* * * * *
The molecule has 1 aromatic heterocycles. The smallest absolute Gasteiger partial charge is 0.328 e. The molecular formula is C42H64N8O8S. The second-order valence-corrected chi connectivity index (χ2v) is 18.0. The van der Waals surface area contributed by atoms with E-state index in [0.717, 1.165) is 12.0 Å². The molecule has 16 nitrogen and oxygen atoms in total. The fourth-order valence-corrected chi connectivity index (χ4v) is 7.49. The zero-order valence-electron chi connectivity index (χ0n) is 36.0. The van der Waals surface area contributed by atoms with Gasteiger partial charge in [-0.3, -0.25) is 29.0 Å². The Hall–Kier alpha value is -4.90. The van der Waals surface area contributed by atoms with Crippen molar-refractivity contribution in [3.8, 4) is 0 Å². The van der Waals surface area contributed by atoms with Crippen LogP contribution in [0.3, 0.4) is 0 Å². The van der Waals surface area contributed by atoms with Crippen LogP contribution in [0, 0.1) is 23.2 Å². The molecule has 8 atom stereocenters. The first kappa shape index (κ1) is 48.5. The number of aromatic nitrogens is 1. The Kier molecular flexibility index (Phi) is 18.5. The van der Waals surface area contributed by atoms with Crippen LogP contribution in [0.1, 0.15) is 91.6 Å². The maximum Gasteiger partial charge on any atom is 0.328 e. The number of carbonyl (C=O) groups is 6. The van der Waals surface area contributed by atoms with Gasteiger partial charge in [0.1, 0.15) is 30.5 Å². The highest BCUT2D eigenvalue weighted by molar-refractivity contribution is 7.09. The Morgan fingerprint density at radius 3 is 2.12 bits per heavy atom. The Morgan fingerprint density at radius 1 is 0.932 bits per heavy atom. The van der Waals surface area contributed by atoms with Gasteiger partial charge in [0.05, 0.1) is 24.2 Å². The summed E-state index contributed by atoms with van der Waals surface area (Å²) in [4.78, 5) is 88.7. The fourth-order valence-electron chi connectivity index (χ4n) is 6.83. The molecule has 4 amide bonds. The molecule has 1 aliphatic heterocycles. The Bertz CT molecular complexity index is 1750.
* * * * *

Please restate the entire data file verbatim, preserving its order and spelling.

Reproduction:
The molecule has 1 aromatic heterocycles. The smallest absolute Gasteiger partial charge is 0.328 e. The molecular formula is C42H64N8O8S. The second-order valence-corrected chi connectivity index (χ2v) is 18.0. The van der Waals surface area contributed by atoms with E-state index in [0.717, 1.165) is 12.0 Å². The molecule has 16 nitrogen and oxygen atoms in total. The fourth-order valence-corrected chi connectivity index (χ4v) is 7.49. The zero-order valence-electron chi connectivity index (χ0n) is 36.0. The van der Waals surface area contributed by atoms with Gasteiger partial charge in [-0.3, -0.25) is 29.0 Å². The Hall–Kier alpha value is -4.90. The van der Waals surface area contributed by atoms with Crippen molar-refractivity contribution in [3.8, 4) is 0 Å². The van der Waals surface area contributed by atoms with Crippen LogP contribution in [0.3, 0.4) is 0 Å². The van der Waals surface area contributed by atoms with Crippen LogP contribution in [0, 0.1) is 23.2 Å². The molecule has 8 atom stereocenters. The first kappa shape index (κ1) is 48.5. The number of aromatic nitrogens is 1. The Kier molecular flexibility index (Phi) is 18.5. The van der Waals surface area contributed by atoms with Crippen LogP contribution in [0.1, 0.15) is 91.6 Å². The maximum Gasteiger partial charge on any atom is 0.328 e. The number of carbonyl (C=O) groups is 6. The van der Waals surface area contributed by atoms with Gasteiger partial charge in [0.1, 0.15) is 30.5 Å². The highest BCUT2D eigenvalue weighted by molar-refractivity contribution is 7.09. The Morgan fingerprint density at radius 3 is 2.12 bits per heavy atom. The Morgan fingerprint density at radius 1 is 0.932 bits per heavy atom. The van der Waals surface area contributed by atoms with Gasteiger partial charge in [0.05, 0.1) is 24.2 Å². The summed E-state index contributed by atoms with van der Waals surface area (Å²) in [4.78, 5) is 88.7. The fourth-order valence-electron chi connectivity index (χ4n) is 6.83. The molecule has 4 amide bonds. The molecule has 1 aliphatic heterocycles. The Bertz CT molecular complexity index is 1750.